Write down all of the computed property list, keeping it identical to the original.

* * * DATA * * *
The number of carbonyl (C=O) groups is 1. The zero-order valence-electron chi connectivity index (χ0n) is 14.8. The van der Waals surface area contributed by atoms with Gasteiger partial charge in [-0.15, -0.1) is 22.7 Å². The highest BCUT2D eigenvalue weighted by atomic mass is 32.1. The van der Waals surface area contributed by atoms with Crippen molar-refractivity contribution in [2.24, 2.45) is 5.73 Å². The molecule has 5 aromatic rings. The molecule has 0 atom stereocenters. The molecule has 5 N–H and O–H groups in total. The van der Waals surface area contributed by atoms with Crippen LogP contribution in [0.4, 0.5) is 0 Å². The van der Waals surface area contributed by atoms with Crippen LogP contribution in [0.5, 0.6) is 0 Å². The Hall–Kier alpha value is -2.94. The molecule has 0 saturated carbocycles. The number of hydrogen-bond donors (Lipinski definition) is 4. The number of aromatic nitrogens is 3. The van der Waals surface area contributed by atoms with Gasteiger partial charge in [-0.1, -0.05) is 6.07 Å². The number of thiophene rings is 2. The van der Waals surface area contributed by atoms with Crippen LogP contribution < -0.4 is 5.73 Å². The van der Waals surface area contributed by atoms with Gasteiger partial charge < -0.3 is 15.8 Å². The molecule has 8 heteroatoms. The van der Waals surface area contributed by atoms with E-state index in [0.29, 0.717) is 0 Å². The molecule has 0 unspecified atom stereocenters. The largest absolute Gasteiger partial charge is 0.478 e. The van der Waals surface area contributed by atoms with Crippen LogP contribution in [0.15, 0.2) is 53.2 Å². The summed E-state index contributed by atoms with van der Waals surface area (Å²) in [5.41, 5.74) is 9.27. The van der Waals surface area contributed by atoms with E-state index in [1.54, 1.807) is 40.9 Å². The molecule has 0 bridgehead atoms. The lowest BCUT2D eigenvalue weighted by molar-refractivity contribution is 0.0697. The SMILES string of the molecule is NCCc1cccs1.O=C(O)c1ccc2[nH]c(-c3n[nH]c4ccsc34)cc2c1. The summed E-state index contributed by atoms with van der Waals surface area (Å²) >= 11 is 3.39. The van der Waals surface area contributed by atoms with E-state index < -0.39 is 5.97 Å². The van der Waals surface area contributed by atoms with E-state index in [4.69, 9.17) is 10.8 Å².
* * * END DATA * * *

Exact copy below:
The number of carbonyl (C=O) groups is 1. The zero-order valence-electron chi connectivity index (χ0n) is 14.8. The van der Waals surface area contributed by atoms with Gasteiger partial charge in [-0.15, -0.1) is 22.7 Å². The highest BCUT2D eigenvalue weighted by atomic mass is 32.1. The van der Waals surface area contributed by atoms with Crippen molar-refractivity contribution in [2.24, 2.45) is 5.73 Å². The molecule has 5 aromatic rings. The molecule has 0 atom stereocenters. The molecule has 5 N–H and O–H groups in total. The van der Waals surface area contributed by atoms with Crippen LogP contribution in [0.4, 0.5) is 0 Å². The van der Waals surface area contributed by atoms with Crippen LogP contribution in [0.5, 0.6) is 0 Å². The Hall–Kier alpha value is -2.94. The molecule has 0 saturated carbocycles. The number of hydrogen-bond donors (Lipinski definition) is 4. The number of aromatic nitrogens is 3. The van der Waals surface area contributed by atoms with Gasteiger partial charge in [-0.1, -0.05) is 6.07 Å². The number of thiophene rings is 2. The van der Waals surface area contributed by atoms with Crippen LogP contribution < -0.4 is 5.73 Å². The van der Waals surface area contributed by atoms with Gasteiger partial charge < -0.3 is 15.8 Å². The molecule has 8 heteroatoms. The van der Waals surface area contributed by atoms with E-state index in [0.29, 0.717) is 0 Å². The molecule has 0 unspecified atom stereocenters. The largest absolute Gasteiger partial charge is 0.478 e. The van der Waals surface area contributed by atoms with Crippen LogP contribution in [0.15, 0.2) is 53.2 Å². The summed E-state index contributed by atoms with van der Waals surface area (Å²) in [5.41, 5.74) is 9.27. The van der Waals surface area contributed by atoms with E-state index in [1.54, 1.807) is 40.9 Å². The molecule has 0 bridgehead atoms. The lowest BCUT2D eigenvalue weighted by molar-refractivity contribution is 0.0697. The SMILES string of the molecule is NCCc1cccs1.O=C(O)c1ccc2[nH]c(-c3n[nH]c4ccsc34)cc2c1. The summed E-state index contributed by atoms with van der Waals surface area (Å²) >= 11 is 3.39. The van der Waals surface area contributed by atoms with E-state index < -0.39 is 5.97 Å². The van der Waals surface area contributed by atoms with E-state index in [4.69, 9.17) is 10.8 Å².